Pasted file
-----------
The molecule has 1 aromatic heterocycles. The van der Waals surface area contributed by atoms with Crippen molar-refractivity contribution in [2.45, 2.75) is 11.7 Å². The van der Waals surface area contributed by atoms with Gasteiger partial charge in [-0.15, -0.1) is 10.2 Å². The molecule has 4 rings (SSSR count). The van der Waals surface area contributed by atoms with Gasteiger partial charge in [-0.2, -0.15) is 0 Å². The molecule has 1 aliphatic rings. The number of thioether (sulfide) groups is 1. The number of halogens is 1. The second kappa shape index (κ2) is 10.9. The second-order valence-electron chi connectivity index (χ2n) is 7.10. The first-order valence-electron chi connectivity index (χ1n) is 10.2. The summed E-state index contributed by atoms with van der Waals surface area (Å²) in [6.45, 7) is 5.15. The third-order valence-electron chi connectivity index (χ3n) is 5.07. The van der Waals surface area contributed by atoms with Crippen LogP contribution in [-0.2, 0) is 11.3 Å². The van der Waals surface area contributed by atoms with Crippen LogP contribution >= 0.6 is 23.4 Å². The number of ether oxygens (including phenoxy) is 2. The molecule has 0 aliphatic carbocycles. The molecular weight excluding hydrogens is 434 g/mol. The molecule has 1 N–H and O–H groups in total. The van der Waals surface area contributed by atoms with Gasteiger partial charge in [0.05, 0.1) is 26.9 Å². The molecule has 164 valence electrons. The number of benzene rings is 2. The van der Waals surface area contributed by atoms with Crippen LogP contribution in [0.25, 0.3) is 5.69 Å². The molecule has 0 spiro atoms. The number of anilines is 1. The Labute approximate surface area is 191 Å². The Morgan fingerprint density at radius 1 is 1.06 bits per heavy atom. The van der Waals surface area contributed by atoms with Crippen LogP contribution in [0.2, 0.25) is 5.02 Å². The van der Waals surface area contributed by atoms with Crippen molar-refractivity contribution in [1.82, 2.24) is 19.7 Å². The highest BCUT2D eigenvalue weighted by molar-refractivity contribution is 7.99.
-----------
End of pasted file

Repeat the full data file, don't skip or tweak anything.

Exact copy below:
The molecule has 1 aromatic heterocycles. The van der Waals surface area contributed by atoms with Crippen molar-refractivity contribution in [2.45, 2.75) is 11.7 Å². The van der Waals surface area contributed by atoms with Gasteiger partial charge in [-0.15, -0.1) is 10.2 Å². The molecule has 4 rings (SSSR count). The van der Waals surface area contributed by atoms with Gasteiger partial charge in [-0.2, -0.15) is 0 Å². The molecule has 1 aliphatic rings. The number of thioether (sulfide) groups is 1. The number of halogens is 1. The second kappa shape index (κ2) is 10.9. The second-order valence-electron chi connectivity index (χ2n) is 7.10. The first-order valence-electron chi connectivity index (χ1n) is 10.2. The summed E-state index contributed by atoms with van der Waals surface area (Å²) in [6.45, 7) is 5.15. The third-order valence-electron chi connectivity index (χ3n) is 5.07. The van der Waals surface area contributed by atoms with Crippen LogP contribution in [-0.2, 0) is 11.3 Å². The van der Waals surface area contributed by atoms with Crippen LogP contribution >= 0.6 is 23.4 Å². The number of ether oxygens (including phenoxy) is 2. The molecule has 0 aliphatic carbocycles. The molecular weight excluding hydrogens is 434 g/mol. The molecule has 1 N–H and O–H groups in total. The van der Waals surface area contributed by atoms with Gasteiger partial charge in [0.05, 0.1) is 26.9 Å². The molecule has 164 valence electrons. The number of benzene rings is 2. The van der Waals surface area contributed by atoms with Crippen LogP contribution in [0.25, 0.3) is 5.69 Å². The molecule has 0 spiro atoms. The number of anilines is 1. The Labute approximate surface area is 191 Å². The Morgan fingerprint density at radius 1 is 1.06 bits per heavy atom. The van der Waals surface area contributed by atoms with Crippen LogP contribution in [0.2, 0.25) is 5.02 Å². The van der Waals surface area contributed by atoms with Crippen molar-refractivity contribution in [1.82, 2.24) is 19.7 Å². The highest BCUT2D eigenvalue weighted by molar-refractivity contribution is 7.99.